DIY Geometric Bird Feeder

8 Materials
2 Hours
It is so nippy outside for most of us during this time of year! I love to garden, but not when my fingers feel like they are going to freeze off! Between the frost and the rains, my garden definitely looks like it is taking a nap…or that I have been! There is die-back everywhere from plants that could not stand the cold, and brambling branches in want of a serious prune. During the spring, summer and even fall, this would irk me and make me feel guilty for not taking care….but in winter, the pace slows. It is actually poetic, in a way. I secretly love how winter wants to give us a bit of a rest, a sort of hibernation from some of our to-dos (even from the chores we love).
When I see the leaves fall and the plants take a winter’s rest, my mind always goes back to something I heard years ago about birds. We all love to feed them during the warm season, when we are out and about in our yards enjoying their chirps and flutters. However, when the cold has us spending more time inside, we can have the proclivity to forget about feeding them. Ironically, this is the season when they need the extra fattening up and a little extra care from us would be a blessing. Visions of birds fluffed up against the cold and rain seem to now constantly fill my head when I look out at my winter garden. So, even though I am not up for pruning and planting right now, I find myself busying about feeding my feathery friends. Sounds pretty “Snow White,” right? Haha, well here is a modern twist to my Snow White syndrome! A geometric, industrial inspired bird feeder to jazz up your winter garden!

Photo Cred: Anya McInroy
  • one 6ft 1″ X 4″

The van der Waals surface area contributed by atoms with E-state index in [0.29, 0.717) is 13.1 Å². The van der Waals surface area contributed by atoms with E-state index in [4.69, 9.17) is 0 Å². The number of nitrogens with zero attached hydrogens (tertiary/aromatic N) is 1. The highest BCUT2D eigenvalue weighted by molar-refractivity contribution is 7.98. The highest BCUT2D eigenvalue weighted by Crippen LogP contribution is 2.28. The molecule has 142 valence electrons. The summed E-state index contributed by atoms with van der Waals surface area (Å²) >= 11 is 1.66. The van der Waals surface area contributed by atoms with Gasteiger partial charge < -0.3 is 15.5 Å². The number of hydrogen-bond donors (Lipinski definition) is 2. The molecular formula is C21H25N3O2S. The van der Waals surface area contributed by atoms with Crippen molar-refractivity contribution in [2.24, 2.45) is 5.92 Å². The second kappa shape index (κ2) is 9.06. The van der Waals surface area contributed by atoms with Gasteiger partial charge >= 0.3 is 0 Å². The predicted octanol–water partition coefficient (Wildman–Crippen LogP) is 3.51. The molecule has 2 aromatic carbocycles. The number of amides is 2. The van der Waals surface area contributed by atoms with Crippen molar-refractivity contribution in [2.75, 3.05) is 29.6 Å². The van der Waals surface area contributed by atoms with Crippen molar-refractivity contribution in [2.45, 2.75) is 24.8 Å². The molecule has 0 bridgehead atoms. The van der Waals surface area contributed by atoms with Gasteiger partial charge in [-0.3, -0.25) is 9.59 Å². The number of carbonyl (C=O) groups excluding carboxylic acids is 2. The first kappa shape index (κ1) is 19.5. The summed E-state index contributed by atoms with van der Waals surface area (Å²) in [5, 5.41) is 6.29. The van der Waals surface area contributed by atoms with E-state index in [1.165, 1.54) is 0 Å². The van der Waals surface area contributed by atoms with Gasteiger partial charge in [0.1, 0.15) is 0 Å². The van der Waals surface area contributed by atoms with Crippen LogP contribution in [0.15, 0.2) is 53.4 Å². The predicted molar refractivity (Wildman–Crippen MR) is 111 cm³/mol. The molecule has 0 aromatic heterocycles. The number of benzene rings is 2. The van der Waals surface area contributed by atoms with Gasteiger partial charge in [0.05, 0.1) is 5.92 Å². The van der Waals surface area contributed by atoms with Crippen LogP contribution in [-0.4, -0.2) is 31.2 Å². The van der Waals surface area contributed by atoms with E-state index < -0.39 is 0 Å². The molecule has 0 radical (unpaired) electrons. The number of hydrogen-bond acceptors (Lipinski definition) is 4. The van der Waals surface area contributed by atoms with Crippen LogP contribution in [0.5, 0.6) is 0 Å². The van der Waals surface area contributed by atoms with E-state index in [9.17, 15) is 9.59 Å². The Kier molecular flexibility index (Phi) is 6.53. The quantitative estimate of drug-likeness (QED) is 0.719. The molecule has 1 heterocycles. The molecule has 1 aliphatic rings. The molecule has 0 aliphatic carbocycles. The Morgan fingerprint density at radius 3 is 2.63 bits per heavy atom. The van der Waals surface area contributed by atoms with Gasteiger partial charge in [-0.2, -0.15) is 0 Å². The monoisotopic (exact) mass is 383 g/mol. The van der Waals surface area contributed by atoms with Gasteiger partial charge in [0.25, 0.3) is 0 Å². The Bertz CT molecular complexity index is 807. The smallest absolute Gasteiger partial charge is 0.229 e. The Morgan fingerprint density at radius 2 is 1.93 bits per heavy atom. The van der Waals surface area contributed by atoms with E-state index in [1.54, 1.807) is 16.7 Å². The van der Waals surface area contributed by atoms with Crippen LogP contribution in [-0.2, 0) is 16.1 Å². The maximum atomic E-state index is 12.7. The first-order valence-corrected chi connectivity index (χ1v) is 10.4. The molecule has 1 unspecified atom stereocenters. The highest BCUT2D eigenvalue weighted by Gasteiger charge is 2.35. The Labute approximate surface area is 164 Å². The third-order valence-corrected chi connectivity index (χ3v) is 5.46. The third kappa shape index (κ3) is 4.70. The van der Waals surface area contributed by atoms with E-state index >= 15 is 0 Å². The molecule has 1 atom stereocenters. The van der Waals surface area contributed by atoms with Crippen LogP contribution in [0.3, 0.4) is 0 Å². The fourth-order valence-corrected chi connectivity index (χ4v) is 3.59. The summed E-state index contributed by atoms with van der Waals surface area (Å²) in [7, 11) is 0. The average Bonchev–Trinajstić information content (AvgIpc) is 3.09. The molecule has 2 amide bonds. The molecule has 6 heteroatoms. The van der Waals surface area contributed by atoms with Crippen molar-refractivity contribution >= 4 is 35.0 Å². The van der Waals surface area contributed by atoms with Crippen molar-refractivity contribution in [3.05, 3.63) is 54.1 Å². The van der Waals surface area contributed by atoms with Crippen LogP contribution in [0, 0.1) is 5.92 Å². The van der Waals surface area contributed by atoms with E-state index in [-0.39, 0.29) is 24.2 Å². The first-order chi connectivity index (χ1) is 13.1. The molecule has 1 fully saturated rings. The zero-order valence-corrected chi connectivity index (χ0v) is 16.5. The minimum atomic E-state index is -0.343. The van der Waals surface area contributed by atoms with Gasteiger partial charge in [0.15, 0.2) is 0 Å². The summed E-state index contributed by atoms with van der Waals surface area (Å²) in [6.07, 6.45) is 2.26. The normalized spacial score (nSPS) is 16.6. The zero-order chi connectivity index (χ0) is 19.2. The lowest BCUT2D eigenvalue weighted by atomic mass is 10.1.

• 3/4″ Copper “M” pipe
  • small terra cotta saucer
  • sisal rope
  • gorilla glue
  • copper finishing nails
  • measuring tape
  • chop saw
Set your chop saw to a 30 degree angle for cutting.
Cut the end of the board so that you have a 30 degree angle at the end, and then measure out a section that is 12″, then make the second cut.
For the second piece to create the apex of my triangle, I cut it an inch longer (as you can see below where I set them next to each other to show the difference).
This allows for the longer piece to be the tippy top of my triangle, and the shorter side to come up under.
Return the chop saw to 0 degrees and cut the bottom to measure out 13″.
Before attaching the triangle together, use a 3/4″ drill bit to create a recessed hole large enough for the copper pipe.
To make this extra sturdy for the elements, I chose to use Gorilla Glue. It is a waterproof product that will have no trouble keeping things together!
After gluing, I used these cute little copper finishing nails that I found at Miner’s. I liked how they tied in the color and texture of the pipe.
I used Gorilla Glue again to affix the copper pipe inside the shallow hole that I had created previously in the base of my triangle.
I'm really loving the shape of this modern bird feeder!
After letting the Gorilla Glue dry for about 30 minutes, I used sisal rope to hand the bird feeder from a tree.
Next, I used Gorilla Glue to adhere a tera cotta saucer to the top of the copper pipe. It balanced beautifully while it dried. Feel free to glue the saucer before or after you hang it! One hour after glueing, the saucer was ready for some seed!
I love how it turned out! I am going to let the rainy season age my wood a bit before I seal it with some Spar Varnish for more staying power. I wouldn’t want anything this cute getting destroyed in a year by the weather!
Cheers to creating and taking care of our bird friends!

Resources for this project:

1 in. x 4 in. x 6 ft. S4S Red Oak Board (2-Pack)
Online Metal Supply Copper Tube - Pipe 3/4 inch, Type L, 12 inches long
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Frequently asked questions

Have a question about this project?

  1 question
  • Vicki May Vicki May on Mar 17, 2018

    Do you bring this inside every time it rains or how do you deal with rain?


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2 of 13 comments
  • Jeanne Creel Jeanne Creel on Mar 17, 2018

    Oh, oh, look out for the squirrels. They love bird food.

  • Betty jo pinson Betty jo pinson on Jan 21, 2019

    It is tough for me in town I have no squirrels plastic black bowl looking thing that hang up side down on the post the can’t get pass the the plastic they can’t get pass it it’s to slick